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Imported counterfeit GBA cartridges passed off as genuine for top prices

Friday 1 July 2005/... A 40-year-old Birmingham woman has been found importing counterfeit Game Boy Advance (GBA) cartridges and selling them over internet auction site eBay, following an investigation by Birmingham City Council Trading Standards Department and games industry trade body ELSPA (Entertainment and Leisure Software Publishers Association).

The offender came to the attention of the authorities back in December last year after a member of the public complained they had bought an apparently genuine GBA game, only to discover it was a copy. ELSPA's Internet investigator subsequently made a series of test purchases from the woman's eBay page, working closely with Birmingham City Council Trading Standards. Trading Standards officers, assisted by ELSPA, searched her house in Sutton Coldfield to reveal a substantial number of counterfeit GBA cartridges, the majority of which were Nintendo 'Mario' titles. Records showed she had conducted almost 400 transactions over a period of 12 months.

Michael Rawlinson, deputy director general of ELSPA commented: "Counterfeiters believe that the numerous internet auction sites today offer a completely immune route to market for the illegal sale of counterfeit and pirated products - this is not the case. Sites such as eBay have stringent policies on illegal trading and cooperate fully with authorities to ensure these are enforced. ELSPA is grateful to Birmingham City Council Trading Standards for their hard work in this investigation."

Councillor Neil Eustace, chair of Birmingham City Public Protection Committee said: "It is notoriously difficult to bring to book people operating illegally on the Internet. Everyone involved has done an excellent job in seeing this investigation through to a successful conclusion."

The seller had been importing the counterfeit cartridges from Hong Kong, bringing them into the country through Coventry airport and offering them for between £10-£25, the top-end price far exceeding the typical cost of a counterfeit game. The woman made a full and frank admission when interviewed. The case now continues.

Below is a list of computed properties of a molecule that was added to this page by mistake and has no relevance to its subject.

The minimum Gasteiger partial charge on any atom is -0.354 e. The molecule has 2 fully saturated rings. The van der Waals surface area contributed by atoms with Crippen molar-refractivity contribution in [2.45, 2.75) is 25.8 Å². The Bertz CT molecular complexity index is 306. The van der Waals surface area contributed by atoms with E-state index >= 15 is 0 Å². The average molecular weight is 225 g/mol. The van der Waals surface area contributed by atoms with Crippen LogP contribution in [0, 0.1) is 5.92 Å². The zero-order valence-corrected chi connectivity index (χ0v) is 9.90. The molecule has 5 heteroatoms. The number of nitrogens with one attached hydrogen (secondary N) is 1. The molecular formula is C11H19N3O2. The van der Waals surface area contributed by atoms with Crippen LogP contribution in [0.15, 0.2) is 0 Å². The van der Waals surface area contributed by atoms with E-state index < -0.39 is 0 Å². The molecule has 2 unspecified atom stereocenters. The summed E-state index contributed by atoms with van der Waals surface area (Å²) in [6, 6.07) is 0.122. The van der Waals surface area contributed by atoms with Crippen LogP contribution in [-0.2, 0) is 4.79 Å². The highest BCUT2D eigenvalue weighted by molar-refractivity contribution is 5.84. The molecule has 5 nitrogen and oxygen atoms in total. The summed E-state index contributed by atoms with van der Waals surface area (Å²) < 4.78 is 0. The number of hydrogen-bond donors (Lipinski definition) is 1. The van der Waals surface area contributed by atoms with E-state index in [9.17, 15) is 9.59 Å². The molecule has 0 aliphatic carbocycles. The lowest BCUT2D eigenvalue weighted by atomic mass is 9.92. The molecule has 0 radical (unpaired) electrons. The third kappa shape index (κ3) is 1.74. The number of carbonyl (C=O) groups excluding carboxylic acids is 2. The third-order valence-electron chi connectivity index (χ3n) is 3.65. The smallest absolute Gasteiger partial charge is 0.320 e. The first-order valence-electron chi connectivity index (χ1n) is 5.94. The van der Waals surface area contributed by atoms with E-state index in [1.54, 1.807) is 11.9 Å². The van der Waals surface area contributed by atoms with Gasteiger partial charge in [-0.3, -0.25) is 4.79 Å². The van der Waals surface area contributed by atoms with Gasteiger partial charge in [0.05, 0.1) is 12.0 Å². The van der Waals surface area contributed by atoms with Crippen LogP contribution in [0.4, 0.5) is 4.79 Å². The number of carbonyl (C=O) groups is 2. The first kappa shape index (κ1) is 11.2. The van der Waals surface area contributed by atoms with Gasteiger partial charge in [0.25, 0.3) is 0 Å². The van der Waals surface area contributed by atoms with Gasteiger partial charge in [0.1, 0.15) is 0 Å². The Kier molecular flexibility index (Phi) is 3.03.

About ELSPA -

ELSPA (The Entertainment & Leisure Software Publishers Association) was founded in 1989 to establish a specific and collective identity for the computer and video games industry. Membership includes almost all companies concerned with the publishing and distribution of interactive leisure software in the UK.

ELSPA's activities include: Official Chart and Industry Reports, Anti-Piracy UK and EU, PR and Communication, Events. More information on all these activities can be found at

About Software Piracy and its negative impact on both consumers and industry

Piracy/counterfeiting is illegal and punishable by fines and jail sentences.

The illegal copying of software poses the very real threat of criminal prosecution and a criminal record, as well as the risk of massive personal financial loss under the Proceeds of Crime Act.

Consumers have no recourse under law for faulty pirated games, which can damage hardware.

Counterfeited/pirated games are often mixed with obscene or pornographic material.

Local and national jobs are lost as result of pirate operations.

Proven links exist between many organised counterfeiting organisations and dealers in drugs and pornography.

For further information on ELSPA or to arrange interviews, please contact:



Tel: 01462 456780

Fax: 01462 456781

Email: /

Issued by: Barrington Harvey, Trooper's Yard, Bancroft, Hitchin SG5 1JW

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